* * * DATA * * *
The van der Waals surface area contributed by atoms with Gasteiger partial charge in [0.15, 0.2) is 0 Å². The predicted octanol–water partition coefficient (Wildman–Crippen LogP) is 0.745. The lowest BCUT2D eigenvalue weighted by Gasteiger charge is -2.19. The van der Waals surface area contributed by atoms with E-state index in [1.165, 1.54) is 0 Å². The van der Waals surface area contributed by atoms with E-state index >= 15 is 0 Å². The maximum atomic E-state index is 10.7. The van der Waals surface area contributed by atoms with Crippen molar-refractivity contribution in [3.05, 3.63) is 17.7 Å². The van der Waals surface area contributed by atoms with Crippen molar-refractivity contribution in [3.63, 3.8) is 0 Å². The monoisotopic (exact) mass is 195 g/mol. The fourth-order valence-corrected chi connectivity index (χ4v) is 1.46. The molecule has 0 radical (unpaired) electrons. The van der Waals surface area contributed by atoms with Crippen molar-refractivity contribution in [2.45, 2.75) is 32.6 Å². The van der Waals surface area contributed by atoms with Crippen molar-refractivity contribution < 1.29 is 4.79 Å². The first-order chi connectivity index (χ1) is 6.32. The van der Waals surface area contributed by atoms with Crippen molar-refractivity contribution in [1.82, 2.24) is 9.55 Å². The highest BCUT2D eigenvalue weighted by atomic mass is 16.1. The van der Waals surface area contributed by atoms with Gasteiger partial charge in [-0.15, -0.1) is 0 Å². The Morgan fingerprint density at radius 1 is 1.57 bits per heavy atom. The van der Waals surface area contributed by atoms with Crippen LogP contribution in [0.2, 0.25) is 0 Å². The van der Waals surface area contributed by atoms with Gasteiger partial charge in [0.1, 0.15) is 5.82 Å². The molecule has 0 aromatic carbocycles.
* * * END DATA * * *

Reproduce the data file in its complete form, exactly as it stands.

The van der Waals surface area contributed by atoms with Gasteiger partial charge in [0.15, 0.2) is 0 Å². The predicted octanol–water partition coefficient (Wildman–Crippen LogP) is 0.745. The lowest BCUT2D eigenvalue weighted by Gasteiger charge is -2.19. The van der Waals surface area contributed by atoms with E-state index in [1.165, 1.54) is 0 Å². The van der Waals surface area contributed by atoms with E-state index >= 15 is 0 Å². The maximum atomic E-state index is 10.7. The van der Waals surface area contributed by atoms with Crippen molar-refractivity contribution in [3.05, 3.63) is 17.7 Å². The van der Waals surface area contributed by atoms with Crippen molar-refractivity contribution in [3.63, 3.8) is 0 Å². The monoisotopic (exact) mass is 195 g/mol. The fourth-order valence-corrected chi connectivity index (χ4v) is 1.46. The molecule has 0 radical (unpaired) electrons. The van der Waals surface area contributed by atoms with Crippen molar-refractivity contribution in [2.45, 2.75) is 32.6 Å². The van der Waals surface area contributed by atoms with Crippen molar-refractivity contribution < 1.29 is 4.79 Å². The first-order chi connectivity index (χ1) is 6.32. The van der Waals surface area contributed by atoms with Crippen molar-refractivity contribution in [1.82, 2.24) is 9.55 Å². The highest BCUT2D eigenvalue weighted by atomic mass is 16.1. The van der Waals surface area contributed by atoms with Gasteiger partial charge in [-0.15, -0.1) is 0 Å². The Morgan fingerprint density at radius 1 is 1.57 bits per heavy atom. The van der Waals surface area contributed by atoms with Crippen LogP contribution in [0.2, 0.25) is 0 Å². The van der Waals surface area contributed by atoms with Gasteiger partial charge in [0.1, 0.15) is 5.82 Å². The molecule has 0 aromatic carbocycles.